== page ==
Boost Brain Health with “B”s!

in Nutrition Wellness

Have YOU ever misplaced your keys, lost your train of thought mid sentence, forgot why you walked into the next room, or felt like your brain was in slow motion trying to process through a problem? (Fess up! I hope you are grinning in agreement and if you are not… call me to let me know your secret.)

 Let’s face it… brain health is a concern these days! More specifically related to cognitive function involving memory, mental speed, and problem solving. Many of us worry our brains are not working as well as we think they should. It is true! Cognitive function declines as we age. Despite not being able to stop the aging process…B vitamins, particularly folate, B12, and B6, play an important role in keeping our brains sharp! (and our heart healthy as well!)

What you may not realize is that 75-90% of the risk for developing dementia related illness often lies within 4 factors: quality of diet, smoking status, physical activity, and your genes. So, what do you need to know to help maximize your brain function (and be good to your heart)?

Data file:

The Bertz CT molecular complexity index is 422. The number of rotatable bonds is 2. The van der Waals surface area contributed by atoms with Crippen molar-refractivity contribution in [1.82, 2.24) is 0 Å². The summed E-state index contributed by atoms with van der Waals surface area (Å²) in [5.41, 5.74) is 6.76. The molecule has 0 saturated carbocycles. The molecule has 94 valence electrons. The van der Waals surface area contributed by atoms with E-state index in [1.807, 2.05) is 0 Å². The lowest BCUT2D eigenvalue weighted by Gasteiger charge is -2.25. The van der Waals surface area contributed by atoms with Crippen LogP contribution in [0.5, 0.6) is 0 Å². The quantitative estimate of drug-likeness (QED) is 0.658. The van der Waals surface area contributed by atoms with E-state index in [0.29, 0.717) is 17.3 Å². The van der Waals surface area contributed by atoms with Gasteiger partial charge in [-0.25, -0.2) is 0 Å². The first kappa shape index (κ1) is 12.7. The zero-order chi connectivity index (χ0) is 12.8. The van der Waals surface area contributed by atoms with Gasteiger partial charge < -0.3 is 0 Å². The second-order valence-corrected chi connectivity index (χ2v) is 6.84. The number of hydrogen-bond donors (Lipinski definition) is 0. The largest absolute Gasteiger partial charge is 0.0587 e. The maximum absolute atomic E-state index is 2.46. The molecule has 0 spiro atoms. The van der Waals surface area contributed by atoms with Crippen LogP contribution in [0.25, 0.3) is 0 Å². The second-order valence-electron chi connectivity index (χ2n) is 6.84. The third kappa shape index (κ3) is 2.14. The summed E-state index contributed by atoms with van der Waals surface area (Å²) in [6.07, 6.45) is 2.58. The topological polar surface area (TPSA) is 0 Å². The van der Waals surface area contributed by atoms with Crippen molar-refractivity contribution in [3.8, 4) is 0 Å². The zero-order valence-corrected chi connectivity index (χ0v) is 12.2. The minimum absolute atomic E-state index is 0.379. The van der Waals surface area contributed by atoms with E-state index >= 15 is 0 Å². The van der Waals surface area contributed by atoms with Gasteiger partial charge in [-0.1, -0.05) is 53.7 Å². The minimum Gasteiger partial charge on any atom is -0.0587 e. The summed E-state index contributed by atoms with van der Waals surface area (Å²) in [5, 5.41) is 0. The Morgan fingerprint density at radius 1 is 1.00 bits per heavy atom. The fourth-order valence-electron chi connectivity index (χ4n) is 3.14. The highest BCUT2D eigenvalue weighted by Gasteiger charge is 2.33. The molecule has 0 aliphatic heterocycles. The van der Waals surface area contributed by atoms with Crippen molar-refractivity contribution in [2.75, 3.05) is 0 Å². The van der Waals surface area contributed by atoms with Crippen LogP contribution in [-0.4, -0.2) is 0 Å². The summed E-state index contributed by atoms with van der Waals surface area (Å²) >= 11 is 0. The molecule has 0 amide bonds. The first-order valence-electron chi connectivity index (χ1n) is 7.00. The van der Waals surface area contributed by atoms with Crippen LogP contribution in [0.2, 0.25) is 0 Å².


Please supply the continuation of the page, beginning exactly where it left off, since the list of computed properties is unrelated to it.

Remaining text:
Don’t get distracted… now FOCUS 🙂 !

Here it is:

Start by eating food sources of your B vitamins, commit to regular activity, AND consider learning your genetic risk factors!

Why B’s are Vital?

Folic acid (B9) (the synthetic form) or folate (the food form) along with Vitamins B6 and B12 help keep levels of homocysteine, an important amino acid, in a healthy range.   Elevated levels of homocysteine in the blood have been linked to an increased risk of age related cognitive decline, as well as Alzheimer’s disease. (We also know high homocysteine levels are an independent risk factor of heart disease!) Homocyteine itself may not be the problem, but rather its link with associated low levels of B vitamins needed to protect the brain (and heart). These low levels may be due to an inadequate intake within your diet OR your body’s inability to properly utilize the vitamins you consume, based on a genetic malfunction in your DNA.